Reds History – How’s Wayne Measuring Up?


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Reds’ brass praised.

The Reds got some high praise in the Sports Illustrated midseason report.

The club’s front office was named the best in baseball for the first half of the season.

The report, due on newsstands today, says: “New general manager Wayne Krivsky quickly made his mark with two moves that have been central to his club’s strong start: He traded outfielder Wily Mo Peña to Boston for right-hander Bronson Arroyo (9 -4, 2.58) in March, then dealt a lightly regarded prospect to Cleveland for second baseman Brandon Phillips (.314, seven homers, 43 RBI) in April. Both players should be in Pittsburgh for the All-Star Game on July 11.

Knock me down with a feather, if you ever pondered how quick a turnaround could be don’t waste your time, just look toward Cincinnati and check out the Reds.

Hired less then six months ago as the new General Manager Wayne Krivsky has made great headway in turning the Reds ship around. To many the proof will be in the winning record, from my vantage point that is a fringe benefit, and after 5 years of miserable, self induced mediocrity the Reds franchise is creeping out of the hole known as shame and standing tall in the world of baseball, and evidently they are getting noticed for something other than the stink that came from the front office and the historically bad pitching.

It’s about time.

Where does this current GM stand when measured against his predecessors in the GM office in Cincinnati?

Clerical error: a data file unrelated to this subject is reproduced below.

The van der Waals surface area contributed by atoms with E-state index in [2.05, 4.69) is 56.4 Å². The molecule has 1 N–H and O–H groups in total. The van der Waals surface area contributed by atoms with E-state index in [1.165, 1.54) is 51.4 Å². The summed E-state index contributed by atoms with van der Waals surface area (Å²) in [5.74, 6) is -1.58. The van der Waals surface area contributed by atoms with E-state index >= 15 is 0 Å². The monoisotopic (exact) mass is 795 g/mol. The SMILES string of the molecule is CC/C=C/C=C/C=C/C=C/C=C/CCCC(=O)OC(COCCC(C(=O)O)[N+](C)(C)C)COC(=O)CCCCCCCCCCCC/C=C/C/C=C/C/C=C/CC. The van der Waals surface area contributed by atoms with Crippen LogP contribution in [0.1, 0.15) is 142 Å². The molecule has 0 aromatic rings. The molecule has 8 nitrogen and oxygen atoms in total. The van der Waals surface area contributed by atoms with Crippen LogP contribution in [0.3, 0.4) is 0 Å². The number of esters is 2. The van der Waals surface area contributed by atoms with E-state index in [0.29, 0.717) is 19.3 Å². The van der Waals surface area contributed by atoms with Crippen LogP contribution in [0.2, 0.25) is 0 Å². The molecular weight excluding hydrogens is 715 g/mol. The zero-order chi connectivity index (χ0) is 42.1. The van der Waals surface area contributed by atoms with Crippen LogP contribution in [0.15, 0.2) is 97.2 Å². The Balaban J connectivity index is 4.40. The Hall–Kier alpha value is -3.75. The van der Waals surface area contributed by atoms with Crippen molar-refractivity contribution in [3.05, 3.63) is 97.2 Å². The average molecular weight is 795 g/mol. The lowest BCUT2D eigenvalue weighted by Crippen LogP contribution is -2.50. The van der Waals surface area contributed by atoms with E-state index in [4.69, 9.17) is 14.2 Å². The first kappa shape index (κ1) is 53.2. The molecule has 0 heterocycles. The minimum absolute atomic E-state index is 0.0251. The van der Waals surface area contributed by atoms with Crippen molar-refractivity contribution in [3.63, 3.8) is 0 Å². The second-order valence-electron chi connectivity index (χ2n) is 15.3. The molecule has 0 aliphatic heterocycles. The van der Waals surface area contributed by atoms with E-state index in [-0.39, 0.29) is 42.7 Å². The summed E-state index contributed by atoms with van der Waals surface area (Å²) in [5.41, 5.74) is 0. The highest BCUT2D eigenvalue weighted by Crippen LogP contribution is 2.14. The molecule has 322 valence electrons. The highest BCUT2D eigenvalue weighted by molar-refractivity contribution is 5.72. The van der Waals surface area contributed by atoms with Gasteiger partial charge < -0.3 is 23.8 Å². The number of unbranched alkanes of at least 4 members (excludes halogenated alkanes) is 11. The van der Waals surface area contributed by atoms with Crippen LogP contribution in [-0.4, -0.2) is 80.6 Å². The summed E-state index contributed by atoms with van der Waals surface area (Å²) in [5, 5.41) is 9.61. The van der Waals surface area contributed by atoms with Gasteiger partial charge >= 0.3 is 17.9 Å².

Since the state of the game off the field has changed so much in the last 30 years it wouldn’t be fair to measure Krivsky against all the GM’s in Reds history, so well just slide back 22 years and start our study with the man who replaced Bob Howsam (when he left for the second time) Bill Bergesch and we’ll run it right up to the recently lauded Krivsky and his incomplete run at restoring confidence in a team that has lost more than just games the past five years.

Bill Bergesch – Hired October 1984
Former Title – Director of Baseball Operations – New York Yankees.

First Move – Keefe Cato to San Diego for Darren Burroghs. Bergesch made only 2 trades in his first 8 months on the job.

Most Famous Player Traded First – Cesar Cedeno was traded to the Cardinals in August for Mark Jackson. Cesar was out of the game the next year but strung together 76 magical at bats for the NL pennant winners.

Most Famous Trade Pickup – Buddy Bell, 10 months in to the job Bergesch made his first significant trade and it was steal, trading Duane Walker and Jeff Russell in mid July of 1985.